Articles Related to Live and invest in ecuador



"As we made our plan for where to go," Lee remembers, "the reality of what we were doing began to settle in. I was only 49 years old, for crying out loud. What if we ran out of money? I began to worry about being back in the States at age 75 looking for work."

Lee spent a lot of time running the numbers and, finally, he and Julie found the courage to make the leap.

"We satisfied ourselves," Lee explains, "that, in Cuenca, Ecuador, the city we'd focused on, my pension would allow us to live very comfortably."

Lee and Julie were pioneers. Two of the original Cuenca retirees, in 2001 they received Visa 1 and Visa 2 from the New York consulate when they applied for legal Ecuadorean residency.

"We lived in Cuenca for nine months before meeting another English-speaking couple," Lee says. "We didn't mind. We were having so much fun taking advantage of all we discovered that Cuenca had to offer. This is a very cultural city, with free symphony events, museums, and annual art shows.

"The best news, though, during those early months," Lee continues, "was the realization I had that the cost of living was even lower than I'd estimated. Cuenca enjoys great mountain weather year-round. This means no heat and no air conditioning. I had underestimated the effect of the climate on our overall budget."

The cost of living in Cuenca has increased steadily in the dozen years since Lee and Julie first took up residence. Still, this remains one of the most affordable options in the Americas. You can rent an apartment for as little as US$300 per month. More typical is US$500 monthly. Figure a total budget of US$1,200.

And you may, indeed, decide to invest in a place of your own. The cost of real estate in this city is one of the greatest bargains in all of Latin America, cheaper than in Montevideo, Uruguay; Medellin, Colombia; Fortaleza, Brazil; Panama City; or most any other Central or South American destination you might consider. You could buy a small city condo for less than US$50,000.

Gas, too, is cheap, and Ecuador is a great place for exploring by car. Lee says that he invested in a car soon after making the move, because he and Julie so enjoyed motoring around the country. He advises figuring an additional US$150 per month if you own a car.

One thing to remember about Ecuador is that this country uses the U.S. dollar. For an American retiree, this means it's easier to understand what things really cost; it's easier to keep track of what you're really spending, month to month; and, very important, you don't have any currency-exchange risk. You may still have local inflation to contend with, but you won't have to worry about that being compounded when the exchange rate goes against you.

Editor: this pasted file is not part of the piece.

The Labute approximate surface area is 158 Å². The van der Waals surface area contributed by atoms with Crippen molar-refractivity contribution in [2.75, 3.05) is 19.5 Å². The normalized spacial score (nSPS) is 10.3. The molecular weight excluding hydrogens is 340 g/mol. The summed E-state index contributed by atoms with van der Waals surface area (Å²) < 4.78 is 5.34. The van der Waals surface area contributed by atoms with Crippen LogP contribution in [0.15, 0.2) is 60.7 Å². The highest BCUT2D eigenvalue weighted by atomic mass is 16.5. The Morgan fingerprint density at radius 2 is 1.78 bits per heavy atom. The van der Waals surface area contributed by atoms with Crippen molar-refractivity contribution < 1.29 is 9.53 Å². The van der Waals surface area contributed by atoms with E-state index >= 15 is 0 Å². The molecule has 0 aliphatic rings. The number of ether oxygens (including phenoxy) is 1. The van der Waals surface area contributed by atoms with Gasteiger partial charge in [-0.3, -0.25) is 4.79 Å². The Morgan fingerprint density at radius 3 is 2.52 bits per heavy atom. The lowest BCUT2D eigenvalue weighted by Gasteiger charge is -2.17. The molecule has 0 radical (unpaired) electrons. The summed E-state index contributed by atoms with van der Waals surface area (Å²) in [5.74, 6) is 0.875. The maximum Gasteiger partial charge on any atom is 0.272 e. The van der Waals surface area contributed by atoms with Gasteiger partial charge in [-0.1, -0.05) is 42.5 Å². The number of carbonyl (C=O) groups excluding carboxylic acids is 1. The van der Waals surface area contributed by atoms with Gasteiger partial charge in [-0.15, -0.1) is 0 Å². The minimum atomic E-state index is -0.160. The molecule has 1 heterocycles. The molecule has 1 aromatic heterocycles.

Given his extended personal experience living and investing in this country, we're delighted that Lee has agreed to act as host for our upcoming Live and Invest in Ecuador Conference taking place in Quito next month.

The Early Bird Discount for this event remains in effect today and tomorrow only. You have until midnight Friday to save up to US$250 when you register.

Details on the program we've put together with Lee's help are here.

Kathleen Peddicord

P.S. Cuenca, Ecuador, home to a big and fast-growing expat community, qualifies as one of the world's top retirement havens and perhaps the best place in the Americas to live well and comfortably on even a very small budget.

In this colonial city recently, I filmed a brief video to give you an idea what Cuenca has to offer. Take a look.

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Kathleen Peddicord

Kathleen Peddicord is the founder of the Live and Invest Overseas publishing group. With more than 25 years experience covering this beat, Kathleen reports daily on current opportunities for living, retiring, and investing overseas in her free e-letter.

Her book, How To Retire Overseas—Everything You Need To Know To Live Well Abroad For Less, was recently released by Penguin Books.

Read more here.

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